Hillbilly Deluxe: MURDER, HE SAYS (Paramount 1945)

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George Marshall has long been a favorite director of mine. Though he excelled in all genres (particularly Westerns), it’s his comedies that first caught my attention. Marshall guided W.C. Fields through his first for Universal, YOU CAN’T CHEAT AN HONEST MAN (with radio foils Edgar Bergen and Charlie McCarthy), did some of Bob Hope’s best films (THE GHOST BREAKERS, MONSIER BEAUCAIRE, FANCY PANTS), and directed MY FRIEND IRMA, the debut of Dean Martin & Jerry Lewis, later teaming with the pair for SCARED STIFF. He’s also responsible for the classic comic Western DESTRY RIDES AGAIN with James Stewart and Marlene Dietrich, and the remake with Audie Murphy. But his wackiest comedy is undoubtably the off-the-wall MURDER, HE SAYS.

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This black comedy gem stars the underrated Fred MacMurray as Pete Marshall, pollster for the Trotter company (“Like the Gallup Poll, but not as fast”), sent to tiny rural Potowanamie to find missing coworker Hector P. Smedley. He rides his bicycle to the home of the Fleagle family, a murderous gang of hillbilly outlaws led by the whip-cracking Maw Fleagle Smithers Johnson. Falling into a hole, he’s taken to the dilapidated old house, meeting Maw’s homicidal twin dimwits Mert and Bert, Maw’s latest husband Mr.  Johnson, and crazy daughter Elany. Gun-toting Grandmaw Fleagle is dying (the brood has poisoned her, causing her to glow in the dark!), and she’s harboring a secret- bank robber son Ollie Fleagle stashed $70 Grand somewhere, and the only clue is a nonsense song that only his daughter Bonnie will recognize.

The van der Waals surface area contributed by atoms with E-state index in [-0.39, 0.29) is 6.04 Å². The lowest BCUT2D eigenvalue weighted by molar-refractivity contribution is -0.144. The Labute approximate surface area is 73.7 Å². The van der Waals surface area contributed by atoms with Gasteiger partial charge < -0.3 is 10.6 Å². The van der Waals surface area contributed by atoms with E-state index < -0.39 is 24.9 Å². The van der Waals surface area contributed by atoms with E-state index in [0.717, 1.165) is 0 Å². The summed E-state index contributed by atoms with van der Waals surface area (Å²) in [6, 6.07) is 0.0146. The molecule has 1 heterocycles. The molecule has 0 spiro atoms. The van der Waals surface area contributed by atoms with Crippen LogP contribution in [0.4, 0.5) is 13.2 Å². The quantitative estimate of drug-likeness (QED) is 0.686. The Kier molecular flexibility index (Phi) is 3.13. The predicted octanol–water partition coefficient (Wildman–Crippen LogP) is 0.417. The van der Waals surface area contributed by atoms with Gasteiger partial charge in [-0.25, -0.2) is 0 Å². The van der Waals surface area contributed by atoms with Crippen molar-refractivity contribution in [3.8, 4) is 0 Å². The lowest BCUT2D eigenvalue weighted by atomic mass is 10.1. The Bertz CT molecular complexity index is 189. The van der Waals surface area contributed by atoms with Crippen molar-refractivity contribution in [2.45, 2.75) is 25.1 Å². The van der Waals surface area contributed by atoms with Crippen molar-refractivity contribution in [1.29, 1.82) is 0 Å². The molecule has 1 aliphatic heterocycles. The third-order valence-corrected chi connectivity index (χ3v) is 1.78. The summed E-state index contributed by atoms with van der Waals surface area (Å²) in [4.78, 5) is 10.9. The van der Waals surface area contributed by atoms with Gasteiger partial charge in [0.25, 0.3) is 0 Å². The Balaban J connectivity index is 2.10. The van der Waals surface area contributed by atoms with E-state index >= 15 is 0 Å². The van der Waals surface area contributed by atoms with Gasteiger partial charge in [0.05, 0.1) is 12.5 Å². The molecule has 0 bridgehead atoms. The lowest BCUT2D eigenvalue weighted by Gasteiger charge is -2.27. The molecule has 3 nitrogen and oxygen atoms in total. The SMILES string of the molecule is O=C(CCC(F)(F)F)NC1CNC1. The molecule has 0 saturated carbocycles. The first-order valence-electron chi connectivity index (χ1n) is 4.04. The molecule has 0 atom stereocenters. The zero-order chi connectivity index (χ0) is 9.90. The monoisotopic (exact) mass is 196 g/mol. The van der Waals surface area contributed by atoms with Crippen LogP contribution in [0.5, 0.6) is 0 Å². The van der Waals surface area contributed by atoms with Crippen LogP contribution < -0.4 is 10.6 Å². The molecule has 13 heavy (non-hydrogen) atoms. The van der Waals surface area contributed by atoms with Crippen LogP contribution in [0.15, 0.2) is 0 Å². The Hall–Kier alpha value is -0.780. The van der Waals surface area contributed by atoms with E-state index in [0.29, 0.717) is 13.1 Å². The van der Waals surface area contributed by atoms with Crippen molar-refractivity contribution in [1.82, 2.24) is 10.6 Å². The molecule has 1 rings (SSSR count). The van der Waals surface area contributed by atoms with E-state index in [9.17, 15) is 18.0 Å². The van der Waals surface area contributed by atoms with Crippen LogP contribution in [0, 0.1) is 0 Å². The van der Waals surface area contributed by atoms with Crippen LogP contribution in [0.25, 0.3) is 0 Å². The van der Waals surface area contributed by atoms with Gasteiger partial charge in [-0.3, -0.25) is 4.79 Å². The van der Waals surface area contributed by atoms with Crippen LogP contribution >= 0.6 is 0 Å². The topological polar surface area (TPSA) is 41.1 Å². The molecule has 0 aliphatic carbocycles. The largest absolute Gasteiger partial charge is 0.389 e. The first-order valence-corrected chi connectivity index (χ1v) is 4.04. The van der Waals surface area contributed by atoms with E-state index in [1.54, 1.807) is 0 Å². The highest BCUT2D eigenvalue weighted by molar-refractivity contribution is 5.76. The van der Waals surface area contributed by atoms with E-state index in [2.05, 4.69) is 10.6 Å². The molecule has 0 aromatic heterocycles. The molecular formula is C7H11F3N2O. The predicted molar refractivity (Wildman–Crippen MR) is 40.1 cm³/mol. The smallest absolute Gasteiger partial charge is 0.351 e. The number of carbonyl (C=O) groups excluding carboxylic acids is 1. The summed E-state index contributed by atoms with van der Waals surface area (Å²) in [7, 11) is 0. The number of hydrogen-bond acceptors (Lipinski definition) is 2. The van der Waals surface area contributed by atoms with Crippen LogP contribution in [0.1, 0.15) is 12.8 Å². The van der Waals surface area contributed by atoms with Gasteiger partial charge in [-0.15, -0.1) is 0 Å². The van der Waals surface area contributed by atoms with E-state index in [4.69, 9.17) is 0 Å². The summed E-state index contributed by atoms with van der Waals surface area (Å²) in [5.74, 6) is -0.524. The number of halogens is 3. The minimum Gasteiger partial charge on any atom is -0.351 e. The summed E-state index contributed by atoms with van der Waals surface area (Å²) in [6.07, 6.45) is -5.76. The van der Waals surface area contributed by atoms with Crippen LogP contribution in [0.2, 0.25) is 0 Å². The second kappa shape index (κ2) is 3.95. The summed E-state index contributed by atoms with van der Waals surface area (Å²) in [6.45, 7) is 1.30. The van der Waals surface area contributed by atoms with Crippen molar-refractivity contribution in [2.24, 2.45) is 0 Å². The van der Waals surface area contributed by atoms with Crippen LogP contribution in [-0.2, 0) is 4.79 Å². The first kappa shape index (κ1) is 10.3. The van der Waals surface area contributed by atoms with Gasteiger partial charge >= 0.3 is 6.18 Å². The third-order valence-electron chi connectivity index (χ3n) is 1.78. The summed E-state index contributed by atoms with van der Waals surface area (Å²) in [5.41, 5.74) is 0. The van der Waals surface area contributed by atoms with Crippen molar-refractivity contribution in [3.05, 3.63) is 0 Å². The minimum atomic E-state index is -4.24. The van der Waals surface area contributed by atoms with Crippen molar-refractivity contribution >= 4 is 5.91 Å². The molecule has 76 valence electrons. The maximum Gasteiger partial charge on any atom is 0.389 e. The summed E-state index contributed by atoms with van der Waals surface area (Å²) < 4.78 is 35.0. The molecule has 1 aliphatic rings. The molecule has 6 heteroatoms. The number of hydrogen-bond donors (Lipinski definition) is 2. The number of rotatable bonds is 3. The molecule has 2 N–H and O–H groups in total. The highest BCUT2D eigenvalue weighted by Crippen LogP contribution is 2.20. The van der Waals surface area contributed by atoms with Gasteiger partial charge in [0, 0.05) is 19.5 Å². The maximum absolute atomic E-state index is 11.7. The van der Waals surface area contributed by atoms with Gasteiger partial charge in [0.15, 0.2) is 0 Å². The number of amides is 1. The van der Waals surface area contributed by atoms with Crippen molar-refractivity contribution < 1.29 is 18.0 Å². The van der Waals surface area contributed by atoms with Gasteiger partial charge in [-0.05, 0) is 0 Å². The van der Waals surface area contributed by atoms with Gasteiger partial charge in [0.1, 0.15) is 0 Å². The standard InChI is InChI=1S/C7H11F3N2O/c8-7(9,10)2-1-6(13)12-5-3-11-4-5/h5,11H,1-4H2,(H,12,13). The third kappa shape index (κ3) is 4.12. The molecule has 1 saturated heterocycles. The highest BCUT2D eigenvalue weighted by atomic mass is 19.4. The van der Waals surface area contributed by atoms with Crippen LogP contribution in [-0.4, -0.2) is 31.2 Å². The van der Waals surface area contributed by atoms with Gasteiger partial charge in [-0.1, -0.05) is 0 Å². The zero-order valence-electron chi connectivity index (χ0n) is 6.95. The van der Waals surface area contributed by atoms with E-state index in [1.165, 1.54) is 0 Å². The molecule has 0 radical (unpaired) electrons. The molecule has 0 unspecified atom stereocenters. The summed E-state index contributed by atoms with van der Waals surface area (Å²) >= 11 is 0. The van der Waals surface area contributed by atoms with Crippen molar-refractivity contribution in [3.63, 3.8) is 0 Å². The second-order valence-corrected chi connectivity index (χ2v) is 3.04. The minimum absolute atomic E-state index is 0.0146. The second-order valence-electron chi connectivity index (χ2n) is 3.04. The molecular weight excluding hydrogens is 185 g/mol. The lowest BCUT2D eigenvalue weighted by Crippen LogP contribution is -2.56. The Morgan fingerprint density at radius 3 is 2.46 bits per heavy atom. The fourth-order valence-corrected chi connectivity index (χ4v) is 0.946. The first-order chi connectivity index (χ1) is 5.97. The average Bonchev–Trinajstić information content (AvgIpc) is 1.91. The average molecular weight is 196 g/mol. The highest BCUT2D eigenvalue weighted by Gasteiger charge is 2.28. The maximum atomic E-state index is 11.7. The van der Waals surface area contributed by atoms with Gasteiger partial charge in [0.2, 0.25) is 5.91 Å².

Grandmaw kicks off, leaving the lyrics to the tune on a sampler she gives to Pete. Then brazen Bonnie shows up, having escaped from prison, clutching a cigar in her teeth and gun in her hand. Only it’s not Bonnie, it’s Claire Matthews, whose father was falsely imprisoned in the robbery and wants to find the loot to clear him. The Fleagle brood attempt to kill Bonnie/Claire with poisoned gravy on her grits, winding up with Mr. Johnson’s untimely demise instead. Soon the REAL Bonnie shows up and the game’s afoot…

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This premise sets up a heapin’ helping of slapstick gags and goofiness, with MacMurray showing off his comic skills to good advantage. He mugs, double-takes, pratfalls, and tosses off one-liners with the best of them (there’s even a quick quip referencing his noted saxophone playing!). The scene where he tricks the doltish twins by pretending to converse with the ghost of Hector Smedley is a comic highlight, as is the riotous ending in the hay barn. If you’re only familiar with Fred MacMurray for his dramatic roles, gentle Disney comedies, or the long-running MY THREE SONS, watch him put his clowning hat on, he’s a delight!